Kent State University has foolishly overshadowed the selection of Beverly Warren, provost of Virginia Commonwealth University, by conducting a top-secret search for a new president in which the university destroyed interview notes from the search committee and refused to release explicit documents, according to the Akron Beacon Journal.
The university chose Warren in January to replace retiring president Lester Lefton.
In its defense, university officials said they did nothing wrong. ”Kent State University neither has violated any public records laws nor has the university violated or failed to conform to any internal policy,” Kent State spokesman Eric Mansfield said in an e-mail to the Akron Beacon Journal. “We have turned over all records that are relevant.”
University spokeswoman Emily Vincent points out that the school released more than 500 pages of materials from 20 applicants – but, we must add, without the names of the applicants.
And the skimpy details on the invoices and bills mean that the public has to trust, not verify, that the university spent at least $250,000 appropriately, according to numbers compiled by the Akron paper.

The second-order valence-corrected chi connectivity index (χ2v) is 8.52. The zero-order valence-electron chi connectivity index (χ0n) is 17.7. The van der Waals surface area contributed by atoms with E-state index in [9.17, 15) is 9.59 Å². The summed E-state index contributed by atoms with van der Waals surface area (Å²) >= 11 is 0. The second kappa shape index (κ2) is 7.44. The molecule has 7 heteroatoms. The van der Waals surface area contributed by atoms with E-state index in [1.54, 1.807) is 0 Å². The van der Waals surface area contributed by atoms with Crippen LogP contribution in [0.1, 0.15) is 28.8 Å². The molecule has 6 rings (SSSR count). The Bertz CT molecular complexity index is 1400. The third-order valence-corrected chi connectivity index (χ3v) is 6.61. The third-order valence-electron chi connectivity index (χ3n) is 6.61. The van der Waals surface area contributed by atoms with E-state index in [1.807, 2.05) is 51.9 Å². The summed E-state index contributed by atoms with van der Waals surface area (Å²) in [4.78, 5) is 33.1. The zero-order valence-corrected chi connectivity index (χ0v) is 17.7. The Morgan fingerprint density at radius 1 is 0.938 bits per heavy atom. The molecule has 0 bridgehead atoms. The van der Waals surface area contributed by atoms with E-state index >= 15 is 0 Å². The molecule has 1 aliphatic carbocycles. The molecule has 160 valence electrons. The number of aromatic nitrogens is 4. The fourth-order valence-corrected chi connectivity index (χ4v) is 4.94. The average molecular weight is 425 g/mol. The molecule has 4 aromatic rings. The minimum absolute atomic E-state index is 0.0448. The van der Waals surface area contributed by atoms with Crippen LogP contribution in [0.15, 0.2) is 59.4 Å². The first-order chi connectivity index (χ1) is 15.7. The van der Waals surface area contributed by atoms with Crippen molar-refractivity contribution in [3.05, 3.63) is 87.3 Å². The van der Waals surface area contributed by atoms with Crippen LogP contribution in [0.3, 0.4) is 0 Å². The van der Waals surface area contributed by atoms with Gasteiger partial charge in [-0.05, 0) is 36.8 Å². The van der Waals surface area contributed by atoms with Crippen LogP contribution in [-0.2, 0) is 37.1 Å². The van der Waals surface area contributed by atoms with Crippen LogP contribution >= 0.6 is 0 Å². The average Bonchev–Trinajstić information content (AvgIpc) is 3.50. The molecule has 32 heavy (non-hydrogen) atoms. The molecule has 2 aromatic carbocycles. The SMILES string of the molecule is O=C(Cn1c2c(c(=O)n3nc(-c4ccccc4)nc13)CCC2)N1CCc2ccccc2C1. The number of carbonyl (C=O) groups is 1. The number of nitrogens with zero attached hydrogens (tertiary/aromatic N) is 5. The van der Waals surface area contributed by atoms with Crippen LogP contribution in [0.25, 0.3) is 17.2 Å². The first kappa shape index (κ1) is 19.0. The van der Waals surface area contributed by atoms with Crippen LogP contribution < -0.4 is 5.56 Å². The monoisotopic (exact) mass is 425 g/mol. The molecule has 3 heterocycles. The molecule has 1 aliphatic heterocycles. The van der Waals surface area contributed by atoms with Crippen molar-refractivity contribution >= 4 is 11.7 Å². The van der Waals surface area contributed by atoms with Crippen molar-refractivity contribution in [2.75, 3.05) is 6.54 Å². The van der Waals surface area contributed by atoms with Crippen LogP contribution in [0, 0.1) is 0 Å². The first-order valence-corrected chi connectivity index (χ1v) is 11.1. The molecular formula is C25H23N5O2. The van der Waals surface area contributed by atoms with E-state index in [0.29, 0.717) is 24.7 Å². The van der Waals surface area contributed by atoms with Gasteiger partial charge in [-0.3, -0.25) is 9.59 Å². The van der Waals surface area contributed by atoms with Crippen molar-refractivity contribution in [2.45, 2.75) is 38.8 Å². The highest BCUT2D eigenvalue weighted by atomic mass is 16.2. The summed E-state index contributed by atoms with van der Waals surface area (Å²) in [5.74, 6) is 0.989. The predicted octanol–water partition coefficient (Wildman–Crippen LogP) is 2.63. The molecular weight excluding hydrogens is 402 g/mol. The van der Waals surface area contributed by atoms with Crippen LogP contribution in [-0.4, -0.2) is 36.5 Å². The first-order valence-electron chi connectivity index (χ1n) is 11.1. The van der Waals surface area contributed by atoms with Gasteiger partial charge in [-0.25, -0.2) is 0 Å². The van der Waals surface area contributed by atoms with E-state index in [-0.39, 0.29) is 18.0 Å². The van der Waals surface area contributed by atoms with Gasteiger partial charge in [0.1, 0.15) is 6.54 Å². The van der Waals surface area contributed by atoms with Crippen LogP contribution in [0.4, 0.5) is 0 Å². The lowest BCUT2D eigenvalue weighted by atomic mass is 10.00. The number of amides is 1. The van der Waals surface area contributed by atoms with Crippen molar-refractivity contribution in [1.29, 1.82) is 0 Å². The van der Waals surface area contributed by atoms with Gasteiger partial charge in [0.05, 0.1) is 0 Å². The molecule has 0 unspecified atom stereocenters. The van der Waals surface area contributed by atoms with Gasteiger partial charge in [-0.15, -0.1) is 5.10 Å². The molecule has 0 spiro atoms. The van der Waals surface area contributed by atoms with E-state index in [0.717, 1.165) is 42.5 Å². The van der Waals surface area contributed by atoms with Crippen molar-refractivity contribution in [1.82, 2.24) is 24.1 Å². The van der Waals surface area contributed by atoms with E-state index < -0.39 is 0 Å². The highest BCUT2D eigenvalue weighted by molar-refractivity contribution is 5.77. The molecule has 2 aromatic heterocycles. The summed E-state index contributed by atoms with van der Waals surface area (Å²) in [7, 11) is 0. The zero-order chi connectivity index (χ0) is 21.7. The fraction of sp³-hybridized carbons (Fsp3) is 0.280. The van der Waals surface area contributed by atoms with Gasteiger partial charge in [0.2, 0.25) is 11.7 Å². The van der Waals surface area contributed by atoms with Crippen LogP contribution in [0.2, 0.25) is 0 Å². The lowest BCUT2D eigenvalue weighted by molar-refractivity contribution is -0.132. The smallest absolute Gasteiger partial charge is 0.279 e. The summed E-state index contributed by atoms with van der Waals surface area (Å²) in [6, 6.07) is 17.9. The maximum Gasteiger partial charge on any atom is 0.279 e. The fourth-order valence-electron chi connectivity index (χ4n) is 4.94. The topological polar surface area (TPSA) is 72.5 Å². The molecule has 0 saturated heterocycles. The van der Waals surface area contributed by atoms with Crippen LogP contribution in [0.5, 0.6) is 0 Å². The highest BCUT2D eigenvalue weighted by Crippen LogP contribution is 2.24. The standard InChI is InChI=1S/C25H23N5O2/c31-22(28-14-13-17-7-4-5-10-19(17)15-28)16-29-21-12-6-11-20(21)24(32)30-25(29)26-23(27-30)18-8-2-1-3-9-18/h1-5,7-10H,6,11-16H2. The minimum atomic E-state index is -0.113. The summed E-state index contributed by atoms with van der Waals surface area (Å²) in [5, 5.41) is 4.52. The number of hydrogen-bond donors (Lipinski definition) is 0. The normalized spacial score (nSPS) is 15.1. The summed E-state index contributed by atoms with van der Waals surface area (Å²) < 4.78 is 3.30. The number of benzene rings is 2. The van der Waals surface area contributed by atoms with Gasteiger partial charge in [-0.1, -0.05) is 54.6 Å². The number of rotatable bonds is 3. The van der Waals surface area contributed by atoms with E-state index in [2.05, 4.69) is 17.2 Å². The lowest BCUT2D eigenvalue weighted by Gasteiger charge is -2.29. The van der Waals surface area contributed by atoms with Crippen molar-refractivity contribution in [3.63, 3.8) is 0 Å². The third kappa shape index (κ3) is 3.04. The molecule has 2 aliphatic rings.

That’s too much to ask.
Not only were confidential search documents shredded but Kent State’s general counsel, Willis Walker, told the Akron Beacon Journal that the documents were put under the control of the private executive search firm, Storbeck Pimentel and Associates of Media, Pa., to do with as they pleased.
Ohio’s public record laws are not optional. They should be obeyed by all public entities.
Yet, unlike the University of Akron and Youngstown State University, which embraced a spirit of openness in their presidential searches — revealing that former Ohio State University football coach and current UA Vice President Jim Tressel has applied for their top spots — Kent State has chosen to cling to a loophole.
The Ohio Supreme Court in 2010 ruled that the Cincinnati Board of Education could withhold superintendent applications from the public because the material had never been stored by the board members.
Yet technicalities aside, an institution that depends on public funding and the public’s good will should hesitate to trespass against Ohio’s Sunshine Law, which rightly demands that public institutions be open and accountable. Kent State should take note and then apologize to its students, faculty, staff and to the public for this omission.